Category Archives: Arts & Culture

POETRY: Continental Divide

by Art Gomez


Poets and Pirates and Punks flock the streets. Some carry signs, some shake a fist, some flip the finger, some light a torch, some break a window, some loot a shop, some simply pray in the face of mace and tear gas spray and say we must have a peaceful way. 

Many fired up youth block the streets and march; caught in the crossfire of fire and brimstone and vigilante fire. As did courageous elders in past decades, they risk their blood; all while fearful xenophobe fascists revel in the flow of the other’s blood. This blood, thick and warm on the street, is not mine; is not color free; is equally red when spilled, but skin is all some see. The blood on the street is not mine but my blood has been forewarned. With the crystal clarity of a Reich night, the next time it could be me they don’t see. 

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UNBOUND: Nature Heals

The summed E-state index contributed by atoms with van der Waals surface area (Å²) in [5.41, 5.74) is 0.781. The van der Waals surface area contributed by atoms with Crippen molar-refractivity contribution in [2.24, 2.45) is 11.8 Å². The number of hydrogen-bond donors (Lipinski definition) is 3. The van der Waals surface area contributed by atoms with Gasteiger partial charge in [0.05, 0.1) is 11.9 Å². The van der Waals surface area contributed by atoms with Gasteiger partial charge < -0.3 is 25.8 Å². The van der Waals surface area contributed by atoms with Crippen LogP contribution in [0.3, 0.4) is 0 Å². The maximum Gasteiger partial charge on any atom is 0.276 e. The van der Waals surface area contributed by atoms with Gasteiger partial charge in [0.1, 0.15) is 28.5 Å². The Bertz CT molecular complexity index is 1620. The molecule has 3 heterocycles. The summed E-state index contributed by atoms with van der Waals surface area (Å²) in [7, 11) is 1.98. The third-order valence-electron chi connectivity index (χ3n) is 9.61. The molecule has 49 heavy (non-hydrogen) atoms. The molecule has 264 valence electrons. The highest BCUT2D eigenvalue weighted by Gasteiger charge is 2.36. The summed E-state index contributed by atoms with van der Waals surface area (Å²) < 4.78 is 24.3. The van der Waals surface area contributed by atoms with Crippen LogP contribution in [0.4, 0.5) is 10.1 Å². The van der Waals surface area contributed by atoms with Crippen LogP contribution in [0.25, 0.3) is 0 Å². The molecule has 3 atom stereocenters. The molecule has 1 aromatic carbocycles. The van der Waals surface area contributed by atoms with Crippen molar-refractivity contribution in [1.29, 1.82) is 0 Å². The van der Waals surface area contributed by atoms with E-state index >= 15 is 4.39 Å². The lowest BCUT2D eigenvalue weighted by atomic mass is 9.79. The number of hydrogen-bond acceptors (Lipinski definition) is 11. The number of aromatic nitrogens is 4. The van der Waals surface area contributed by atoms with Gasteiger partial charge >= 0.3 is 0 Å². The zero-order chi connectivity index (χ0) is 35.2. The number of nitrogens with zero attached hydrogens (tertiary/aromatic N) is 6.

by Carolyn Bick


In this special photography series, Emerald writer and photographer Carolyn Bick shares some of the challenges of being a breaking news reporter and investigative journalist and how they find release, healing, and resilience in nature.

I am bad at being vulnerable.

I am equally bad at asking for help, asking to take a break, saying no — you know, those classic perfectionist traits. These traits are really good at getting a person through the sprint … but what about the marathon?

This year, Reader, I nearly burned out. I think it took longer than anyone who was concerned about me expected, but it was quite a shock for me to find myself crying on the floor of my closet and unable to figure out why. I’d been doing the requisite therapy sessions (that’s what you’re supposed to do in a pandemic, right?), signed up for a Calm membership, kept up with my regular morning exercise, and (grudgingly) agreed to take time off when my publisher and managing editor said I needed to.

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‘The Shadow Beside Me’: Seattle Nonprofit Debuts Poetry From King County Juvenile Detention

by Mark Van Streefkerk 


“You see that I am always getting in trouble

Trouble follows me

like a shadow right behind me, always

You see that I am always in fights